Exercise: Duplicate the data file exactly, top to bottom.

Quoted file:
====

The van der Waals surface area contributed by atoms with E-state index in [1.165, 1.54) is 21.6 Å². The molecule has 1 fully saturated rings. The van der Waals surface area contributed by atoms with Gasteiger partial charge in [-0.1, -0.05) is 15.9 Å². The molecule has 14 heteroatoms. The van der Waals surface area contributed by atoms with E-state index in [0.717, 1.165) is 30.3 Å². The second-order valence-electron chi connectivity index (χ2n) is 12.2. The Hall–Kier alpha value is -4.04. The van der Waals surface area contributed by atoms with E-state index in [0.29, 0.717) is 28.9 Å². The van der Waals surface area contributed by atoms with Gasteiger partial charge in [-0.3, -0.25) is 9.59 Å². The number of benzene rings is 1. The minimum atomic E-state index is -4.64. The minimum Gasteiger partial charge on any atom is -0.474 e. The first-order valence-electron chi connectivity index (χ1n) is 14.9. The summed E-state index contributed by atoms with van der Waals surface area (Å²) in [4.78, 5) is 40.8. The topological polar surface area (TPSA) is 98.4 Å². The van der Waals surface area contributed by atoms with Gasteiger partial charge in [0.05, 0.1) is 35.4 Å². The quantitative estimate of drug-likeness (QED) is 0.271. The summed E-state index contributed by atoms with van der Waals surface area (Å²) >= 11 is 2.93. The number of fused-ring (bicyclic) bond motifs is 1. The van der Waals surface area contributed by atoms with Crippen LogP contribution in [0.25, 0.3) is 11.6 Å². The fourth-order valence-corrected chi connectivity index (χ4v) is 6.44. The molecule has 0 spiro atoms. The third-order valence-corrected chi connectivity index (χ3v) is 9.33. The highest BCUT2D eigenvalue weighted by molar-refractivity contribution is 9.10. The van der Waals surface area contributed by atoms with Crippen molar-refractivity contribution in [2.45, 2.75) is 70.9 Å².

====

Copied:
The van der Waals surface area contributed by atoms with E-state index in [1.165, 1.54) is 21.6 Å². The molecule has 1 fully saturated rings. The van der Waals surface area contributed by atoms with Gasteiger partial charge in [-0.1, -0.05) is 15.9 Å². The molecule has 14 heteroatoms. The van der Waals surface area contributed by atoms with E-state index in [0.717, 1.165) is 30.3 Å². The second-order valence-electron chi connectivity index (χ2n) is 12.2. The Hall–Kier alpha value is -4.04. The van der Waals surface area contributed by atoms with E-state index in [0.29, 0.717) is 28.9 Å². The van der Waals surface area contributed by atoms with Gasteiger partial charge in [-0.3, -0.25) is 9.59 Å². The number of benzene rings is 1. The minimum atomic E-state index is -4.64. The minimum Gasteiger partial charge on any atom is -0.474 e. The first-order valence-electron chi connectivity index (χ1n) is 14.9. The summed E-state index contributed by atoms with van der Waals surface area (Å²) in [4.78, 5) is 40.8. The topological polar surface area (TPSA) is 98.4 Å². The van der Waals surface area contributed by atoms with Gasteiger partial charge in [0.05, 0.1) is 35.4 Å². The quantitative estimate of drug-likeness (QED) is 0.271. The summed E-state index contributed by atoms with van der Waals surface area (Å²) >= 11 is 2.93. The number of fused-ring (bicyclic) bond motifs is 1. The van der Waals surface area contributed by atoms with Crippen LogP contribution in [0.25, 0.3) is 11.6 Å². The fourth-order valence-corrected chi connectivity index (χ4v) is 6.44. The molecule has 0 spiro atoms. The third-order valence-corrected chi connectivity index (χ3v) is 9.33. The highest BCUT2D eigenvalue weighted by molar-refractivity contribution is 9.10. The van der Waals surface area contributed by atoms with Crippen molar-refractivity contribution in [2.45, 2.75) is 70.9 Å².